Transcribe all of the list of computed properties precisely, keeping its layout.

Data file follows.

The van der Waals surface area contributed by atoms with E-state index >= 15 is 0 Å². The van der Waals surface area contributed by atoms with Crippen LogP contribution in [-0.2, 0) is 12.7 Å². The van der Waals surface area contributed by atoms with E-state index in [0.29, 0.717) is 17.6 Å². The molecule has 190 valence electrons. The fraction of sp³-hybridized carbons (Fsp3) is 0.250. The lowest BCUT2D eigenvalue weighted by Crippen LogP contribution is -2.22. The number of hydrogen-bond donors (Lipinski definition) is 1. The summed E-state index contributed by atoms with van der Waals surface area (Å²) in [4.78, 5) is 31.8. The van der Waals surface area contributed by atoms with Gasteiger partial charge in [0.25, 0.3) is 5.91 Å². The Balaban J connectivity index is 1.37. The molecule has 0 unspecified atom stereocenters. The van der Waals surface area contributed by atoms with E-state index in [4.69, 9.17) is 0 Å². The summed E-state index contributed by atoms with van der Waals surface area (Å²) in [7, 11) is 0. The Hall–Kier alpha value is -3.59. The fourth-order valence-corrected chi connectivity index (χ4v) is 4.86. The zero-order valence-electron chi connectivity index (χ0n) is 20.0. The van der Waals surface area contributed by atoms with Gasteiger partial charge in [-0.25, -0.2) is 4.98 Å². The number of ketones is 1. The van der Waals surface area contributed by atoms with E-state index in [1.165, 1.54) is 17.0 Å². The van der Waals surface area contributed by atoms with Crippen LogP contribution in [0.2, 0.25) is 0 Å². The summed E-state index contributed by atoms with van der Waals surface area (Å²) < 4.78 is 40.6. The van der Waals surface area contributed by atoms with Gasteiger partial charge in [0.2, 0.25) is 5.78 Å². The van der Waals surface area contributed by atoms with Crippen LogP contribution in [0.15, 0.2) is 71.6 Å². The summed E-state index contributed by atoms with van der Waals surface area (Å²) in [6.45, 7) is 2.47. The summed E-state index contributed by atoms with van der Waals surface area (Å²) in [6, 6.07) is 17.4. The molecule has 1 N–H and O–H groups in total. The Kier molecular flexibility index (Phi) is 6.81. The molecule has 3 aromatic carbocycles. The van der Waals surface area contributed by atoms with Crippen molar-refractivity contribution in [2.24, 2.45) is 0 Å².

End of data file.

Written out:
The van der Waals surface area contributed by atoms with E-state index >= 15 is 0 Å². The van der Waals surface area contributed by atoms with Crippen LogP contribution in [-0.2, 0) is 12.7 Å². The van der Waals surface area contributed by atoms with E-state index in [0.29, 0.717) is 17.6 Å². The molecule has 190 valence electrons. The fraction of sp³-hybridized carbons (Fsp3) is 0.250. The lowest BCUT2D eigenvalue weighted by Crippen LogP contribution is -2.22. The number of hydrogen-bond donors (Lipinski definition) is 1. The summed E-state index contributed by atoms with van der Waals surface area (Å²) in [4.78, 5) is 31.8. The van der Waals surface area contributed by atoms with Gasteiger partial charge in [0.25, 0.3) is 5.91 Å². The Balaban J connectivity index is 1.37. The molecule has 0 unspecified atom stereocenters. The van der Waals surface area contributed by atoms with E-state index in [4.69, 9.17) is 0 Å². The summed E-state index contributed by atoms with van der Waals surface area (Å²) in [7, 11) is 0. The Hall–Kier alpha value is -3.59. The fourth-order valence-corrected chi connectivity index (χ4v) is 4.86. The zero-order valence-electron chi connectivity index (χ0n) is 20.0. The van der Waals surface area contributed by atoms with Gasteiger partial charge in [-0.25, -0.2) is 4.98 Å². The number of ketones is 1. The van der Waals surface area contributed by atoms with E-state index in [1.165, 1.54) is 17.0 Å². The van der Waals surface area contributed by atoms with Crippen LogP contribution in [0.2, 0.25) is 0 Å². The summed E-state index contributed by atoms with van der Waals surface area (Å²) < 4.78 is 40.6. The van der Waals surface area contributed by atoms with Gasteiger partial charge in [0.2, 0.25) is 5.78 Å². The van der Waals surface area contributed by atoms with Crippen LogP contribution in [0.15, 0.2) is 71.6 Å². The summed E-state index contributed by atoms with van der Waals surface area (Å²) in [6.45, 7) is 2.47. The summed E-state index contributed by atoms with van der Waals surface area (Å²) in [6, 6.07) is 17.4. The molecule has 1 N–H and O–H groups in total. The Kier molecular flexibility index (Phi) is 6.81. The molecule has 3 aromatic carbocycles. The van der Waals surface area contributed by atoms with Crippen molar-refractivity contribution in [2.24, 2.45) is 0 Å².